Trusts are legal arrangements created to manage assets on behalf of another party, a beneficiary. The trustee manages the trust and distributes assets to the beneficiary as needed. Trustees can be individuals, such as family members, or institutions, such as banks and financial institutions.

When you create a trust, you designate a trustee who will manage the trust on your behalf. You can also designate a successor trustee if the original trustee cannot fulfill his or her duties. The trustee manages the trust and distributes assets to the beneficiary as needed.

You can also designate a beneficiary who will receive the assets managed by the trust when the trust is terminated. The beneficiary can be an individual or a charitable organization or cause.

Contact Our Trust Attorneys in Oregon, WI Today

Protect your family's future with Krause Estate Planning & Elder Law Center in Oregon, WI. Our skilled trust lawyers specialize in securing your assets and ensuring your wishes are upheld. Schedule a consultation today for comprehensive estate planning and peace of mind.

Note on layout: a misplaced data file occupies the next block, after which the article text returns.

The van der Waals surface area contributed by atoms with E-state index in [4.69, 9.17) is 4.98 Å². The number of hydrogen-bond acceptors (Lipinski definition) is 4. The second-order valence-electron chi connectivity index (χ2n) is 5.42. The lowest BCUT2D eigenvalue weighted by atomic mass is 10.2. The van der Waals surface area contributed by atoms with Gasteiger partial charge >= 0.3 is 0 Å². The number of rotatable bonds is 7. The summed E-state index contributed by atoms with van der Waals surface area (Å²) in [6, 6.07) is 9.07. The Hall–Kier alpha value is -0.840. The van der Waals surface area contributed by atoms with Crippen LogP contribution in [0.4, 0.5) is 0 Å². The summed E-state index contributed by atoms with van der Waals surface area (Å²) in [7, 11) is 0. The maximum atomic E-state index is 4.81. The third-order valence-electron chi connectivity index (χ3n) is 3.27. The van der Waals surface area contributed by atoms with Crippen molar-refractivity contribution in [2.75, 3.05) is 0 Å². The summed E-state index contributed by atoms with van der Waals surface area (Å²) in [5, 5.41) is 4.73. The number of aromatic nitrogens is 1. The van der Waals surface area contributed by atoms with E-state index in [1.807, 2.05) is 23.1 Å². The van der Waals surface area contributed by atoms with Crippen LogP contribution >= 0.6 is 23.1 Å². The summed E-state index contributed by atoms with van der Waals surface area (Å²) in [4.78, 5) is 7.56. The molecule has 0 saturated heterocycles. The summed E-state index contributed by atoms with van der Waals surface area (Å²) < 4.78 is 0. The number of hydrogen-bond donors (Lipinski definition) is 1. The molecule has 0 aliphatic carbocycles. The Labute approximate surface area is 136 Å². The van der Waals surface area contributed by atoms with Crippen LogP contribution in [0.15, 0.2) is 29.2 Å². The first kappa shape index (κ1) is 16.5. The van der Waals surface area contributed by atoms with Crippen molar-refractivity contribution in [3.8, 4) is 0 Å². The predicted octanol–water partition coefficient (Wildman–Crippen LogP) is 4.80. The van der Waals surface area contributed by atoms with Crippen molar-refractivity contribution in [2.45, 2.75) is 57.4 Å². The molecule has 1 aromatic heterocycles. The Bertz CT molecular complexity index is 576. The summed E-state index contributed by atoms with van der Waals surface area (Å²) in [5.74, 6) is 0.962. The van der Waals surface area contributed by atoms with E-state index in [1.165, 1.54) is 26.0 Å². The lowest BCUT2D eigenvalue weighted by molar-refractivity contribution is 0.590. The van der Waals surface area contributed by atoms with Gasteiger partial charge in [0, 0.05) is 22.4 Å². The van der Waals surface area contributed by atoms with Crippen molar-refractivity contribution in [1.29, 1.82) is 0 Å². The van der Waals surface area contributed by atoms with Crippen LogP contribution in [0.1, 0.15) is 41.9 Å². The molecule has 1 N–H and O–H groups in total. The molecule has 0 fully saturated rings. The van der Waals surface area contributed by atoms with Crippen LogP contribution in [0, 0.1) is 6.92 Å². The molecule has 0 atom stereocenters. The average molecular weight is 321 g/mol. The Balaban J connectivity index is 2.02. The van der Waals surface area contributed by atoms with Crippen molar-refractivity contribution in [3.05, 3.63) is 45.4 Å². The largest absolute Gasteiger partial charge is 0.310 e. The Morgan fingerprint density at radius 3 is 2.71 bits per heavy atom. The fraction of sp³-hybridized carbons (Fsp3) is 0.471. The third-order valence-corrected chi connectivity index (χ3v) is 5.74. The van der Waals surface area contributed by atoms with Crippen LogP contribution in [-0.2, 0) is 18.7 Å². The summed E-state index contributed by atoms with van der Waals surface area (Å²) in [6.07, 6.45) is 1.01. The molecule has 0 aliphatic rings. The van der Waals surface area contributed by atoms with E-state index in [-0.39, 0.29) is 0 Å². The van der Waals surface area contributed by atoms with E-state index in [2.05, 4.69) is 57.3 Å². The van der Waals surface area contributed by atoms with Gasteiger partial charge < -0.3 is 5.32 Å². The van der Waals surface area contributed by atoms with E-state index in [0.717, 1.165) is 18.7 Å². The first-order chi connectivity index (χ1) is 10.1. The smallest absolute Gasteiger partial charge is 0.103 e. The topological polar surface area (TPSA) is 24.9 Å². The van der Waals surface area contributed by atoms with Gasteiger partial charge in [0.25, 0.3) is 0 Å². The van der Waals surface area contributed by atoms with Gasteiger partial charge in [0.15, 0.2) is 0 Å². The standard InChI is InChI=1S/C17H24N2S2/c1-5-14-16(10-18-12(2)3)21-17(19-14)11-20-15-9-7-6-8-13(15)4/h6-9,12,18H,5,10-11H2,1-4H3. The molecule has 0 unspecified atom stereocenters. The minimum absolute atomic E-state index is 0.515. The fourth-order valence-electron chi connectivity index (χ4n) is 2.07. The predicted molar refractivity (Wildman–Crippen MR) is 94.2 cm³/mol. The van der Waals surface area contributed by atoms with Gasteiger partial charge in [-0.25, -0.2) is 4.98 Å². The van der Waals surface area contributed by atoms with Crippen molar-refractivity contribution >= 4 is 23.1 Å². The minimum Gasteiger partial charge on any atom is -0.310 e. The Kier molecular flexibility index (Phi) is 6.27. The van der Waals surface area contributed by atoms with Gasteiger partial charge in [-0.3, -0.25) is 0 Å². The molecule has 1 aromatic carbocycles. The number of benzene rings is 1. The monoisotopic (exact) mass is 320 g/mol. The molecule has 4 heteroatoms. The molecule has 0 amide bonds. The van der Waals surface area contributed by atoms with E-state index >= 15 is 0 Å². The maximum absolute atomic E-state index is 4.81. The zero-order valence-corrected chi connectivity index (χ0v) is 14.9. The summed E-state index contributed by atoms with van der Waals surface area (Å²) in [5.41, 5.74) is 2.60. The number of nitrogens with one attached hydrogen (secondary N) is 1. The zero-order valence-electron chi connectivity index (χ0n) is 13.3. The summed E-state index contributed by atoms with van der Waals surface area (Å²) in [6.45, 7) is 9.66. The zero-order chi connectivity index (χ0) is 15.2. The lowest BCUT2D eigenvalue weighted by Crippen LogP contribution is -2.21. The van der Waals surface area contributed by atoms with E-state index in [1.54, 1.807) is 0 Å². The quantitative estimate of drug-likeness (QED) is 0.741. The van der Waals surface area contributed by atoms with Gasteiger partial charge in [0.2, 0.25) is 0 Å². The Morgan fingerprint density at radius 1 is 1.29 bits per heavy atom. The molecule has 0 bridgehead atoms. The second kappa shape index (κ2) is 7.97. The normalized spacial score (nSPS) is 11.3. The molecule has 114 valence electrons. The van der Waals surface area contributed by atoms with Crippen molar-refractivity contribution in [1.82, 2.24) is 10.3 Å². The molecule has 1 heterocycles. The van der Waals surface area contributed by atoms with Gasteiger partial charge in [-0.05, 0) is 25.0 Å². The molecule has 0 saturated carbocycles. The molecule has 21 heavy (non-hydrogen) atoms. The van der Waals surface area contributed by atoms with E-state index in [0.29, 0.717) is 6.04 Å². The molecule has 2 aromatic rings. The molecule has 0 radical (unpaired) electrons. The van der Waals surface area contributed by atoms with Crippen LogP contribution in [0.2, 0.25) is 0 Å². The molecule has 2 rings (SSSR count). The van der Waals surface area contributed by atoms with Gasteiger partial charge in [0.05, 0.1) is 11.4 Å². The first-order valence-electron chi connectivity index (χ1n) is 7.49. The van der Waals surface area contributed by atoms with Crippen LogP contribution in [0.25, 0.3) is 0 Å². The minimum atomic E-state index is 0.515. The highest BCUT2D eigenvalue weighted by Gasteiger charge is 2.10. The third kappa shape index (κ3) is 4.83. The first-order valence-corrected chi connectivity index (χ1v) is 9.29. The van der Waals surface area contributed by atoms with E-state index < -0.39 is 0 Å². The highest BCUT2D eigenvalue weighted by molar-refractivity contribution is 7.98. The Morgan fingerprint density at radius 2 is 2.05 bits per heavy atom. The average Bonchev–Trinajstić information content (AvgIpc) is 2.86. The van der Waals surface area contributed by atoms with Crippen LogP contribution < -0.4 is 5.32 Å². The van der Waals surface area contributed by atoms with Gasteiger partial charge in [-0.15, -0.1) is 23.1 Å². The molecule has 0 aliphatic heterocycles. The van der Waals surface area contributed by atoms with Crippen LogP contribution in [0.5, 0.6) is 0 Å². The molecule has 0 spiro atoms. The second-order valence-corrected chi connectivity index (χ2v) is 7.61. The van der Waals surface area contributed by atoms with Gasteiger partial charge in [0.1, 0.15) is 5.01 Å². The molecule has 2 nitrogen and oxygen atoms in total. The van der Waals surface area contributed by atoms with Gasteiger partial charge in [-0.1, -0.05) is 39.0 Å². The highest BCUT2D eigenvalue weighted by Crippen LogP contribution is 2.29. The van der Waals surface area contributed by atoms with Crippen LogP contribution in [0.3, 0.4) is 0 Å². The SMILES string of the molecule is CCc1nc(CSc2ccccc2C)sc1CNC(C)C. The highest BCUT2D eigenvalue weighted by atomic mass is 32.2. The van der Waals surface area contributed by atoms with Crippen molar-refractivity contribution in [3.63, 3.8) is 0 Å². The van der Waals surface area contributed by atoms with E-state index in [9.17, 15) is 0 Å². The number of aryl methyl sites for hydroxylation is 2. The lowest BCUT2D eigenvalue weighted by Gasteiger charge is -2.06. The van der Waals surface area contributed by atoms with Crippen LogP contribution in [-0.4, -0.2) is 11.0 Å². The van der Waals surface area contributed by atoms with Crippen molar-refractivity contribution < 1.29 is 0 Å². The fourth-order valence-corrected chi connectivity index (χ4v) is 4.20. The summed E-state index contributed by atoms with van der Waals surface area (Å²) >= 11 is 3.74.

Contact Krause Estate Planning & Elder Law Center today to schedule a meeting with our trust lawyer in Oregon, WI!


 

FAQS

What is the difference between a living trust and a testamentary trust?

A living trust is created during the lifetime of the beneficiary and is often used to manage assets during their lifetime. A testamentary trust, on the other hand, is created in a will and is often used to manage assets after the death of the beneficiary.

Can a trust help protect assets from creditors?

Yes, a trust can help protect assets from creditors and prevent them from being seized.

Who can be a trustee of a trust?

A trustee can be an individual, such as a family member, or an institution, such as a bank or financial institution.

Can a trust be modified or revoked?

It depends on the type of trust. A revocable trust can be modified or revoked by the person who created it. An irrevocable trust, on the other hand, cannot be changed or revoked by the person who created it.